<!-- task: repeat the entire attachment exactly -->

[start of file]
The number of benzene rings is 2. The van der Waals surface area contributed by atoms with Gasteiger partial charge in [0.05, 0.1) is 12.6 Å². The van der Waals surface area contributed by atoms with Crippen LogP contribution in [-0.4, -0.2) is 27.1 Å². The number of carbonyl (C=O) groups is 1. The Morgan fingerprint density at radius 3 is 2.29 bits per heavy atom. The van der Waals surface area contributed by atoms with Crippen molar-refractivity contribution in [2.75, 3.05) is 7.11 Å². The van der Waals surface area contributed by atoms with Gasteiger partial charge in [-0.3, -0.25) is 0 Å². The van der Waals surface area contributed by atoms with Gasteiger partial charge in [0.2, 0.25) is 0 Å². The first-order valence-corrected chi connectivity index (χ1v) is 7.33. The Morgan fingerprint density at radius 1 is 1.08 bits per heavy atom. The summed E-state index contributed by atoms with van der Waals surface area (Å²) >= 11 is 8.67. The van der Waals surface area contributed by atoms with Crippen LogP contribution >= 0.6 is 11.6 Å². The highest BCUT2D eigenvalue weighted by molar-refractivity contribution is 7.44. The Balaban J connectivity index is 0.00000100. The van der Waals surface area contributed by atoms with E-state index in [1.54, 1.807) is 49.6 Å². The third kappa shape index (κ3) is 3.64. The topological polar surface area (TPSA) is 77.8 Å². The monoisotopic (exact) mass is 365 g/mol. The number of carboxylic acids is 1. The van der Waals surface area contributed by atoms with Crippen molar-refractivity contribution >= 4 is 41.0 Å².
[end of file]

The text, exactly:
The number of benzene rings is 2. The van der Waals surface area contributed by atoms with Gasteiger partial charge in [0.05, 0.1) is 12.6 Å². The van der Waals surface area contributed by atoms with Crippen LogP contribution in [-0.4, -0.2) is 27.1 Å². The number of carbonyl (C=O) groups is 1. The Morgan fingerprint density at radius 3 is 2.29 bits per heavy atom. The van der Waals surface area contributed by atoms with Crippen molar-refractivity contribution in [2.75, 3.05) is 7.11 Å². The van der Waals surface area contributed by atoms with Gasteiger partial charge in [-0.3, -0.25) is 0 Å². The van der Waals surface area contributed by atoms with Gasteiger partial charge in [0.2, 0.25) is 0 Å². The first-order valence-corrected chi connectivity index (χ1v) is 7.33. The Morgan fingerprint density at radius 1 is 1.08 bits per heavy atom. The summed E-state index contributed by atoms with van der Waals surface area (Å²) >= 11 is 8.67. The van der Waals surface area contributed by atoms with Crippen LogP contribution >= 0.6 is 11.6 Å². The highest BCUT2D eigenvalue weighted by molar-refractivity contribution is 7.44. The Balaban J connectivity index is 0.00000100. The van der Waals surface area contributed by atoms with E-state index in [1.54, 1.807) is 49.6 Å². The third kappa shape index (κ3) is 3.64. The topological polar surface area (TPSA) is 77.8 Å². The monoisotopic (exact) mass is 365 g/mol. The number of carboxylic acids is 1. The van der Waals surface area contributed by atoms with Crippen molar-refractivity contribution >= 4 is 41.0 Å².